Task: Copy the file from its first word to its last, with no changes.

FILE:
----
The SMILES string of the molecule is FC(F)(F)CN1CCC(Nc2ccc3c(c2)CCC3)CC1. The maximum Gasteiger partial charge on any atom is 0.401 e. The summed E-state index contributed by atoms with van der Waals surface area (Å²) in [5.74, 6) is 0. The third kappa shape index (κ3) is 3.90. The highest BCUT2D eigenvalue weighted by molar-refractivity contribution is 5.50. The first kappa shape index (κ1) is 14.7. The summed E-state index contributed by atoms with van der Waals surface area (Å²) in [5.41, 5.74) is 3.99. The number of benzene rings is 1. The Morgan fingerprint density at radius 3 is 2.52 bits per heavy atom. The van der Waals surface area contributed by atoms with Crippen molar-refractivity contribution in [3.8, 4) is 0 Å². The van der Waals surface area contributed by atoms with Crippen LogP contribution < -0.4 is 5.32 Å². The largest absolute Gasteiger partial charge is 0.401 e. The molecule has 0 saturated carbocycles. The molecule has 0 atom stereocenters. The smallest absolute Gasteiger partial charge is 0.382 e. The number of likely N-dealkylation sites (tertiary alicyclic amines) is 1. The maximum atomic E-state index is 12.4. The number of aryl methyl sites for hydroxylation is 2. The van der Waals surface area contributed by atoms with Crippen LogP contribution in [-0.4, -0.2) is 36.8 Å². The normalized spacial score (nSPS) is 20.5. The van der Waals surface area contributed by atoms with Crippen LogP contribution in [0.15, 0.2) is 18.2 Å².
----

The SMILES string of the molecule is FC(F)(F)CN1CCC(Nc2ccc3c(c2)CCC3)CC1. The maximum Gasteiger partial charge on any atom is 0.401 e. The summed E-state index contributed by atoms with van der Waals surface area (Å²) in [5.74, 6) is 0. The third kappa shape index (κ3) is 3.90. The highest BCUT2D eigenvalue weighted by molar-refractivity contribution is 5.50. The first kappa shape index (κ1) is 14.7. The summed E-state index contributed by atoms with van der Waals surface area (Å²) in [5.41, 5.74) is 3.99. The number of benzene rings is 1. The Morgan fingerprint density at radius 3 is 2.52 bits per heavy atom. The van der Waals surface area contributed by atoms with Crippen molar-refractivity contribution in [3.8, 4) is 0 Å². The van der Waals surface area contributed by atoms with Crippen LogP contribution < -0.4 is 5.32 Å². The largest absolute Gasteiger partial charge is 0.401 e. The molecule has 0 saturated carbocycles. The molecule has 0 atom stereocenters. The smallest absolute Gasteiger partial charge is 0.382 e. The number of likely N-dealkylation sites (tertiary alicyclic amines) is 1. The maximum atomic E-state index is 12.4. The number of aryl methyl sites for hydroxylation is 2. The van der Waals surface area contributed by atoms with Crippen LogP contribution in [-0.4, -0.2) is 36.8 Å². The normalized spacial score (nSPS) is 20.5. The van der Waals surface area contributed by atoms with Crippen LogP contribution in [0.15, 0.2) is 18.2 Å².